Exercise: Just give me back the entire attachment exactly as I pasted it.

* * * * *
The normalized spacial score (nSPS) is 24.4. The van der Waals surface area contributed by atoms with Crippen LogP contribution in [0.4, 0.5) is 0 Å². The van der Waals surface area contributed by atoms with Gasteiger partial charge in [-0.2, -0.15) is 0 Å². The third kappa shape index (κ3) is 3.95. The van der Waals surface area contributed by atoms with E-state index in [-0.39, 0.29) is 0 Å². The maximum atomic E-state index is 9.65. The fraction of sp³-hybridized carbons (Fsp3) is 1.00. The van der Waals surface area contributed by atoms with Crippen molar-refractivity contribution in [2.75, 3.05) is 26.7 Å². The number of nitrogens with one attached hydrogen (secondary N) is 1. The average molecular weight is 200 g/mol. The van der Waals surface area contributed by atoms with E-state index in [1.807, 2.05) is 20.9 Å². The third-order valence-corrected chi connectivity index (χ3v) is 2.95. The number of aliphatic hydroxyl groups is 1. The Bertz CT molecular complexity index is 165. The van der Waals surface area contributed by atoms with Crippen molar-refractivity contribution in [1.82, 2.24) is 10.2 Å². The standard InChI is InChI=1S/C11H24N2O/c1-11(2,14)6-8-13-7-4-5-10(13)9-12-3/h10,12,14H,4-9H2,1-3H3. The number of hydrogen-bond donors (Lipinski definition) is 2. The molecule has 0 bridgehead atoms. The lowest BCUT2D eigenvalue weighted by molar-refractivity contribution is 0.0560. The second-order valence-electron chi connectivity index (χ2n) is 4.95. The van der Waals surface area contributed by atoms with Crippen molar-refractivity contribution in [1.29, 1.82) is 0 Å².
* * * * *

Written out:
The normalized spacial score (nSPS) is 24.4. The van der Waals surface area contributed by atoms with Crippen LogP contribution in [0.4, 0.5) is 0 Å². The van der Waals surface area contributed by atoms with Gasteiger partial charge in [-0.2, -0.15) is 0 Å². The third kappa shape index (κ3) is 3.95. The van der Waals surface area contributed by atoms with E-state index in [-0.39, 0.29) is 0 Å². The maximum atomic E-state index is 9.65. The fraction of sp³-hybridized carbons (Fsp3) is 1.00. The van der Waals surface area contributed by atoms with Crippen molar-refractivity contribution in [2.75, 3.05) is 26.7 Å². The number of nitrogens with one attached hydrogen (secondary N) is 1. The average molecular weight is 200 g/mol. The van der Waals surface area contributed by atoms with E-state index in [1.807, 2.05) is 20.9 Å². The third-order valence-corrected chi connectivity index (χ3v) is 2.95. The number of aliphatic hydroxyl groups is 1. The Bertz CT molecular complexity index is 165. The van der Waals surface area contributed by atoms with Crippen molar-refractivity contribution in [1.82, 2.24) is 10.2 Å². The standard InChI is InChI=1S/C11H24N2O/c1-11(2,14)6-8-13-7-4-5-10(13)9-12-3/h10,12,14H,4-9H2,1-3H3. The number of hydrogen-bond donors (Lipinski definition) is 2. The molecule has 0 bridgehead atoms. The lowest BCUT2D eigenvalue weighted by molar-refractivity contribution is 0.0560. The second-order valence-electron chi connectivity index (χ2n) is 4.95. The van der Waals surface area contributed by atoms with Crippen molar-refractivity contribution in [1.29, 1.82) is 0 Å².